While Siri may not be the perfect companion some wish it was, the personal assistant’s voice can lend itself to our lives in a variety of helpful ways. For the past few months I’ve been using Siri to read all the text I want to read but don’t actually need to read. Having the personal assistant read articles to me means I can focus on other activities while essentially turning my reading lists and emails into a personalized podcast.

Having Siri read your content can be quite a liberating feeling. It allows you to consume all the reading material you like, but with the added benefit of not having to have your face buried in a screen. Enabling this feature also means you can even navigate between apps, and Siri will continue to read the content you initiated!

Having Siri read aloud on iOS

To get Siri to start speaking to you on iOS, we’ll have to enable an Accessibility feature. To do so, head into your iOS Settings → General → Accessibility → Speech section.

iOS Speech Accessibility Features

From here you’ll see two options: Speak Selection and Speak Screen. Enabling the first allows you to select a group of text and have Siri read that specific group back to you. Selecting the second allows you have Siri read everything that is visible on your screen. Personally, I’ve enabled both features.

Tip: While in this section, enable the Highlight Content option as well. Enabling it allows you to visually follow along with what is being read onscreen.

Both Speech features are powerful in different ways, but the Speak Screen option is one I’ve found myself using much more often on iOS. I use the Speak Selection feature to have her pronounce unknown words to me, and the latter to have her read large amounts of text. To activate Speak Screen use two-fingers to swipe down over the iOS Status Bar. A small opaque window will appear and begin reading the content aloud. I usually enable Speak Screen whenever I’m going through emails or my reading list.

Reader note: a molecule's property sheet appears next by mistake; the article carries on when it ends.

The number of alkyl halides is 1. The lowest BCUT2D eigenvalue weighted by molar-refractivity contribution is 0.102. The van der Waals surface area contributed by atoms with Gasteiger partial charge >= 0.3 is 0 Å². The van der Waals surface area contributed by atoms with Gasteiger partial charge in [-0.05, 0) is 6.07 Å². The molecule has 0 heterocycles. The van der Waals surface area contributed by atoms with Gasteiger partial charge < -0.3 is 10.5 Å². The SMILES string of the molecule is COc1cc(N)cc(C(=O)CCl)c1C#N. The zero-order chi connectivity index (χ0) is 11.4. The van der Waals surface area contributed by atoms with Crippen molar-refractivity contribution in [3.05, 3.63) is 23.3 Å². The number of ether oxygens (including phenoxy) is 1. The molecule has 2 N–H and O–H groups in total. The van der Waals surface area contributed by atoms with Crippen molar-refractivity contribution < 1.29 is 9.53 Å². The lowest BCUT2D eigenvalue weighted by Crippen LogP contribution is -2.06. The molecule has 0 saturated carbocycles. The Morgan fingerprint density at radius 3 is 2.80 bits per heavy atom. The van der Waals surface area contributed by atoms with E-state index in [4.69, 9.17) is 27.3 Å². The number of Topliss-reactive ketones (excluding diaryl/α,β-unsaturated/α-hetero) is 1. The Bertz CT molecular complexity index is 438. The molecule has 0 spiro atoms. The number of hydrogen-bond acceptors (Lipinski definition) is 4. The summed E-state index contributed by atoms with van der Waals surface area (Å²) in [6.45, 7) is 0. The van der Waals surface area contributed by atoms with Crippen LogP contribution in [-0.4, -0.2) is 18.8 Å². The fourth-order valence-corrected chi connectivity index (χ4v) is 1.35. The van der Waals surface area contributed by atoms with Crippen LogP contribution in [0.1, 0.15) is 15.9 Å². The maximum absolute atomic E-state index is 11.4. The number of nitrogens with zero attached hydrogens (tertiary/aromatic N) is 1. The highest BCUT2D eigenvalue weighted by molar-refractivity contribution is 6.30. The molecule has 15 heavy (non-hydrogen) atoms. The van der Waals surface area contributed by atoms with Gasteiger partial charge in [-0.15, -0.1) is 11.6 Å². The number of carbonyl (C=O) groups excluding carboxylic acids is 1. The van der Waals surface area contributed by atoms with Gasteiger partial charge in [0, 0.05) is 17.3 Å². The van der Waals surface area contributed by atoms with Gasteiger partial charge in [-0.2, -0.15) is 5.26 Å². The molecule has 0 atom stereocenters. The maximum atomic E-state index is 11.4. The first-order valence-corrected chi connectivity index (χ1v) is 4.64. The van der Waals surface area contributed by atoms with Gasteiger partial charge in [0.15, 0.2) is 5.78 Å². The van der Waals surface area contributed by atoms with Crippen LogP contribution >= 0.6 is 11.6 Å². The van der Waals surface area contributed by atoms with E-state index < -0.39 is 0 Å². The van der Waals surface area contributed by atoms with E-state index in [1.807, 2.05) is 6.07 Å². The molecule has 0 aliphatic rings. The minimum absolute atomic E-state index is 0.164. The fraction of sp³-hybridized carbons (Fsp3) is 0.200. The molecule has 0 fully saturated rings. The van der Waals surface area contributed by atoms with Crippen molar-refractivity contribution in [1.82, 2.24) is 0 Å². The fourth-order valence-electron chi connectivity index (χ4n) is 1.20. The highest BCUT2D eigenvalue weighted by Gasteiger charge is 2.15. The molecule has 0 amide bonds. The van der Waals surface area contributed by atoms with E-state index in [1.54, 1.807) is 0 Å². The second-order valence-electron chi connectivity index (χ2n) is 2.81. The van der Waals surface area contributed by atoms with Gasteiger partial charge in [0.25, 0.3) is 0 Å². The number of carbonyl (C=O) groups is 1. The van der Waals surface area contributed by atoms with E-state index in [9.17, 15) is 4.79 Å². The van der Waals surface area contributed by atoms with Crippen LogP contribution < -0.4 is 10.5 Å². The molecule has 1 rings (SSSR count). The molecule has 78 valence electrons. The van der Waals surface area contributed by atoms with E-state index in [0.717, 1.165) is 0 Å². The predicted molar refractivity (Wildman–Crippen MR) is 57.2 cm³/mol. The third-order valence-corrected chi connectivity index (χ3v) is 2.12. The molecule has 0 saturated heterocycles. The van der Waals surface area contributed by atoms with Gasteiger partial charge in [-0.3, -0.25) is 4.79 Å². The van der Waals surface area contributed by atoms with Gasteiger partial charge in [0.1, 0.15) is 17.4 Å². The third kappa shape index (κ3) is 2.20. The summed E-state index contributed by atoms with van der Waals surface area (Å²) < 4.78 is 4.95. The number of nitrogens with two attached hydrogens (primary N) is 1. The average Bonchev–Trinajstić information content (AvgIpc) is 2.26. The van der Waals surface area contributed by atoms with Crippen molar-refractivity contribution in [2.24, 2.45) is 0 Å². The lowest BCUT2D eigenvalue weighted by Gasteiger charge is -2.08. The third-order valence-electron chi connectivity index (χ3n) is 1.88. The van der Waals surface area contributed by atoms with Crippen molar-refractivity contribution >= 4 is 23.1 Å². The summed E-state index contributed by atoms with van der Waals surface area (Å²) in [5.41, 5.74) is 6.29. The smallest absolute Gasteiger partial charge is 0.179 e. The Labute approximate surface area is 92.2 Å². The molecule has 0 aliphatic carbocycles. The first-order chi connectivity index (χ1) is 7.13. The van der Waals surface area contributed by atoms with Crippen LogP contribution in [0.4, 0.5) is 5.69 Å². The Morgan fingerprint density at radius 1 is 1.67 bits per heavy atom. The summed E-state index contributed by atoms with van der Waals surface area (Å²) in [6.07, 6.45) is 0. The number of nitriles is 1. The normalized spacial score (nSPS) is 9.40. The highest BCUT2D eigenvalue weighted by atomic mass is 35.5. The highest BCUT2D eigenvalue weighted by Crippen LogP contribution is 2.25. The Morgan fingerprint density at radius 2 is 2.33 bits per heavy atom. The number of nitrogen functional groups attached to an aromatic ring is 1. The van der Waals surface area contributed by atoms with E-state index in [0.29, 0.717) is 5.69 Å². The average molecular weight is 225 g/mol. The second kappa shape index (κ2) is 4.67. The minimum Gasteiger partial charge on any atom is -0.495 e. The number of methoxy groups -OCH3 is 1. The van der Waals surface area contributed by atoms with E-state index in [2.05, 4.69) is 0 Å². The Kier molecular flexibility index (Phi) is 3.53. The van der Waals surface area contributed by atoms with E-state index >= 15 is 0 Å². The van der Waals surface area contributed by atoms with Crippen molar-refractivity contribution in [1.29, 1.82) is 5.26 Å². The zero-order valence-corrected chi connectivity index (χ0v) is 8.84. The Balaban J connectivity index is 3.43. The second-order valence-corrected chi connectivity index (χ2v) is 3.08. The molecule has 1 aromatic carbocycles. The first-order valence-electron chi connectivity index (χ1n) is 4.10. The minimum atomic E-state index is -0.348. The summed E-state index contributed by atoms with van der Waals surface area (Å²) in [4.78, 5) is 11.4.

That window has a few controls to assist in the speech while the content is being read. If you want to speed up Siri’s reading rate tap the bunny, and to slow it down tap the turtle. Tapping the forward and backward options will jump through to the next major break in a group of text (usually paragraphs or user interface elements). Pressing Pause will pause the speech.

Tip: You may notice when text is being read that Siri will pronounce things incorrectly. You can edit a word’s specific pronunciation under Settings → General → Accessibility → Speech → Pronunciations.

Having Siri read aloud on macOS

On macOS, the process is slightly different than iOS. Launch System Preferences and navigate to Accessibility → Speech and enable Speak selected text when the key is pressed.

The difference here is that on macOS, this feature works better when it’s treated more like the Speak Selection feature on iOS. If you were to hit the configured keys while just looking at any screen, you may find that Siri reads back what is seemingly random text. I’ve found that the best way to have Siri read the text back to you on macOS is to highlight the group of text you want read and then to hit the configured key command. At least in this manner you know was it being read aloud.

Tip: Both iOS and macOS feature a Voices section under their Speech features. You can change the voice that is heard when text is read to find a more fitting one for your taste. I’ve chosen Alex as he sounds more natural than some of the other voices.

Over the past few years Apple’s commitment to integrating accessibility features into its software has become a highlight of its products. While many users may not need the accessibility features iOS and macOS provides, we can still benefit from the powers they hold. We’ve covered using the low light filter to lower iOS brightness even further, and hope you’ll find using Siri to read text useful as well.

Have you found yourself using any of iOS or macOS’ accessibility features? Let us know in the comments.

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